Scott Steinberg: Less is More

Scott sees the gaming world adapting to his lifestyle

Maybe it's some sort of social Rorschach test, but every time I meet someone who shares an interest in interactive entertainment, they always seem to ask: Which games are you currently playing? If I'm feeling sporting, the answer is simple: An eclectic mix of titles like Brutal Legend, Batman: Arkham Asylum, Uncharted 2, Heroes Over Europe and Saw (evisceration-prone fun for the entire family). If I'm feeling blunter, though, frankly, I'll be more honest... Games such as Trials HD, Plants vs. Zombies and "Bloody hell, how I do cram 60 hours' work into a single @#$! day" are really getting the most love as of late.

Sound familiar? Then you too may also be one of a growing number of disenfranchised hardcore players, whose desire to snipe the next commando or slay the latest dragon has been severely cramped in recent years by this little thing called reality. Much to my poor wife's chagrin, it's not that, as a grown man, the desire to traverse Mass Effect's wartorn galaxy or explore BioShock's sunken utopia has cooled. More so than ever, in fact, I suspect that many relish such chances to escape life's everyday pressures. Rather, it's just that between the increasing demands of today's ever-growing work week and the speed at which society moves, well... let's just say there's barely enough time to sit around the dinner table and catch a little telly after a 16-hour stretch at the office, let alone stop and save the universe. Hence the reason so many raised on classics such as Wizardry and Beneath a Steel Sky are today most excited by what is arguably gaming's best new trend: a shift to shorter, more immediately fulfilling digital diversions.

Call it a sign from above. You know there's a massive sea change happening when a company that once billed itself as "Epic MegaGames" feels compelled to pump out a quick, easily digestible (and rather spiffy, if I do say so) outing like Shadow Complex. Or when literally thousands of talented developers suddenly start fleeing public companies and set-top consoles en masse and flocking to setup shop out of their garage and push bite-sized gaming experiences out via alternate distribution platforms like Steam, WiiWare and the iPhone. Methinks it's a smart move, though - nowadays, players are just as likely to get their fix of thumb-waggling thrills on their cellie while waiting in line for the bus or a film as sitting in front of their 50-inch plasma anyhow. Or, for that matter, fire up Facebook and enjoy 10 minutes of Mafia Wars between classes or quickly download and enjoy an indie game or episodic title on their PC that barely lasts as long as the average made-for-TV movie. And in my opinion, it's a healthy shift for an industry that's long put too much emphasis on 60-hour odysseys that didn't fit in with fans' changing lifestyles or interests.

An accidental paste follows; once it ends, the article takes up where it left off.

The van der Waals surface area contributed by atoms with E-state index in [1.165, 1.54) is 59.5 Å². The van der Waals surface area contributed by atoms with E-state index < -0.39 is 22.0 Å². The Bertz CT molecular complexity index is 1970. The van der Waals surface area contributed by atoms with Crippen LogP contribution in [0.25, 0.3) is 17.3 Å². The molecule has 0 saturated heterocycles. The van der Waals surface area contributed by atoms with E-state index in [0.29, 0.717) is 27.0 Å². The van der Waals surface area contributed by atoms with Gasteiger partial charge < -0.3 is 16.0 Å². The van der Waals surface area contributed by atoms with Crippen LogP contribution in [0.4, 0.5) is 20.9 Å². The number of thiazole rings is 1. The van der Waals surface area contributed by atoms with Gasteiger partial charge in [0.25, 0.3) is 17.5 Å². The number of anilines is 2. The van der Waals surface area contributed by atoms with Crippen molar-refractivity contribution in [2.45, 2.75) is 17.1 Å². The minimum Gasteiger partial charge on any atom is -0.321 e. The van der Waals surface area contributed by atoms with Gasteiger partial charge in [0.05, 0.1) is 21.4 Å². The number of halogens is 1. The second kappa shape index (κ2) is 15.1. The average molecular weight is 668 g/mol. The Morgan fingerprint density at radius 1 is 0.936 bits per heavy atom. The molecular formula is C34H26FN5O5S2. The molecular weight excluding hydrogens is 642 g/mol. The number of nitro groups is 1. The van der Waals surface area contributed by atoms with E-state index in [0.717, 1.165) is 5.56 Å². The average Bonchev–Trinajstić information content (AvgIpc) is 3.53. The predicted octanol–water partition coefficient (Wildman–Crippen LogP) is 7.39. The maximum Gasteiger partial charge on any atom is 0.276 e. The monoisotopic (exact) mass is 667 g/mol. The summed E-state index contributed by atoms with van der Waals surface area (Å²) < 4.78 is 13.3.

Don't get me wrong. There will always be a special place in my heart, as well as millions of fellow enthusiasts' aortas, for sprawling adventures such as Borderlands or Dragon Age: Origins. But between work, play, parenthood and the rigors of the daily routine, chances are, you'll be more likely to find most of us - yes, even those who grew up with joysticks glued to our hands - playing rounds of Zombie Apocalypse or clocking in quick hits of Battlefield 1943 going forward. Because while you can't turn back the hands of time, well... let's just say this. It's a hell of lot easier to rearrange one's schedule to fit in 10 minutes here or 15 there versus trying to set aside a three-hour marathon session in front of the couch, only to find the 5 o'clock whistle's suddenly crept up and bit you in the ass.

Video game expert and TV/radio host Scott Steinberg is the author of Get Rich Playing Games and the creator of game industry documentary series Players Only. A celebrated gadget guru and technology expert, he frequently appears as a technology and video game analyst on broadcast networks like ABC, CBS, FOX, NBC and CNN, and has contributed to 400+ outlets from The New York Times to Playboy and Rolling Stone. For more of his insights, visit

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